In May, writing instructor Steffanie Triller attended the Community College National Center for Community Engagement’s annual national conference: Formulas for Success in Service Learning and Civic Engagement. Steffanie attended the conference as a recipient of a Community-based learning grant from the School for New Learning. She emerged from the desert (the conference was held in Scottsdale, AZ) with some tips for developing service learning (SL) courses:
· Making SL Reciprocal using the “Non-Zero Sum” principle. The main idea of this principle is that working for reciprocity in a SL experience results in a non-zero sum. When a sum is non-zero, everyone benefits from the experience. “Ideal” community-based service learning experiences benefit all stakeholders involved. Some tips for developing reciprocity in your SL courses include:
o “Think like a second grader” (no boundaries!) in the planning process of a course; this allows you to explore more possibilities when you develop your course
o Involve all stakeholders in all conversations; (stakeholders=anyone who will benefit from this work. Think big.)
o Request a needs-assessment from all stakeholders;
o Record deliverables to institutionalize service learning; (Broward College puts podcasts on the web where students/community partners record reflections on successful experiences.)
o Plan on partnering with a community-based organization for at least three years to maximize meaningful service;
o Connect service learning experiences to the learning outcomes of your course;
o Develop protocols for SL in your classroom.
· Suggested Protocols for SL. In one session, participants brainstormed and the facilitator shared successful protocols for SL courses. I think they’re pretty good, so I’ll share a few:
o Service should be meaningful.
o Reflection time should be provided.
o Curriculum and duration of project should be clearly established and disseminated to the students and the community partner.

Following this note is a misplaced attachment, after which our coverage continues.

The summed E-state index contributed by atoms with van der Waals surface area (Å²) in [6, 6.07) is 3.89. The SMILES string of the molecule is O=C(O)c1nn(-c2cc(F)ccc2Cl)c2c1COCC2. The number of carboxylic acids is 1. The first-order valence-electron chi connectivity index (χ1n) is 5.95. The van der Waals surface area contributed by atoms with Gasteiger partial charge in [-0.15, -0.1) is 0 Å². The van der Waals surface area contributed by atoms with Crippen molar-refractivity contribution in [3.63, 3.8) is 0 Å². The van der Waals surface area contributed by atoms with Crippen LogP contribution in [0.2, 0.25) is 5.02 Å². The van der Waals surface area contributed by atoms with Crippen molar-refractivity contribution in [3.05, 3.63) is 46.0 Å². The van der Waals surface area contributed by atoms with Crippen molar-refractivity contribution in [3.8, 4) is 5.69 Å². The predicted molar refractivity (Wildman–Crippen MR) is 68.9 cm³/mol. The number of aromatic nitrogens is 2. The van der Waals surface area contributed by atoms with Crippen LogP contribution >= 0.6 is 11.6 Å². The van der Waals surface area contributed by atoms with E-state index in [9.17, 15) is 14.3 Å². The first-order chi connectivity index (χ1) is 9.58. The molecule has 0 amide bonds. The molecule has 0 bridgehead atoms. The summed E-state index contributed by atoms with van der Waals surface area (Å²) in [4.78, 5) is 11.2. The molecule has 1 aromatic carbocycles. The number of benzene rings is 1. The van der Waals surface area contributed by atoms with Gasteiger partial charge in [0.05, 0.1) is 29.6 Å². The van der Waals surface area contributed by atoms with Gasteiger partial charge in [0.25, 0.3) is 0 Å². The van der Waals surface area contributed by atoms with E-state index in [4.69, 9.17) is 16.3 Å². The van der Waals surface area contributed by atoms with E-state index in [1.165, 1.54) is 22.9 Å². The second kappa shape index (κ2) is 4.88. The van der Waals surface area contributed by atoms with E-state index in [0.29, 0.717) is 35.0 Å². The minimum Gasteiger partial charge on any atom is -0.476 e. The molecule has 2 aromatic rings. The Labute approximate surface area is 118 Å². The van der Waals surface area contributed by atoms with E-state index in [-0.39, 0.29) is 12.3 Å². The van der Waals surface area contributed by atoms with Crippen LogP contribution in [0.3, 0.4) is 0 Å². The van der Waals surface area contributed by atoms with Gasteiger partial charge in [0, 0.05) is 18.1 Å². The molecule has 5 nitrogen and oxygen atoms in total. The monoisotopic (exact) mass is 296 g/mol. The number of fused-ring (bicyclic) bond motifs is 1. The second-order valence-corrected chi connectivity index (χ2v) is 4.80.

o All involved have the right to a voice.
o Diversity and pluralism should be equally valued. (Diversity values difference; plurality retains it as we work together).
o Partnerships must be reciprocal.
o Education is really co-education, facilitated by the teacher and the community-based learning site.
o Developing a SL class is an integrated process.
· Creating a SL Writing Experience.
o SL instructors should ask themselves three questions before developing a class:
§ Who do we want to help?
§ What is their goal?
§ What do they need to do?
o Once we decide what we want to accomplish, we need to connect with coordinators in community organizations and schools who are prepared to run a sustainable service experience.
o Start small with the right people.
o Do not do grammar instruction. The goal is to give students a voice.
o Have an outcome. In this case it was writing with intercultural growth and transformation.
o This advice went into the award-winning “Chandler Writes” program in Chandler, AZ. College students entered high school and grade school classrooms for four sessions. In the first session they tutored students; in two subsequent sessions they wrote together as equals with students. In a final session, the college students presented the grade/high school students’ work.
o This is a beautiful model of literacy for any writing instructor wanting to incorporate SL into the classroom.
o This model is based on the methodology and work of Thomas Deans, who has written two excellent texts: Writing Partnerships and Because We Live Here.
Research by the American Association of Community Colleges has shown that SL participation is a predictor of increased student learning outcomes. The more students do, the more they can learn. If you are interested in developing a community-based service learning course, Steffanie is more than happy to talk with you. 312-362-7631 or email@example.com.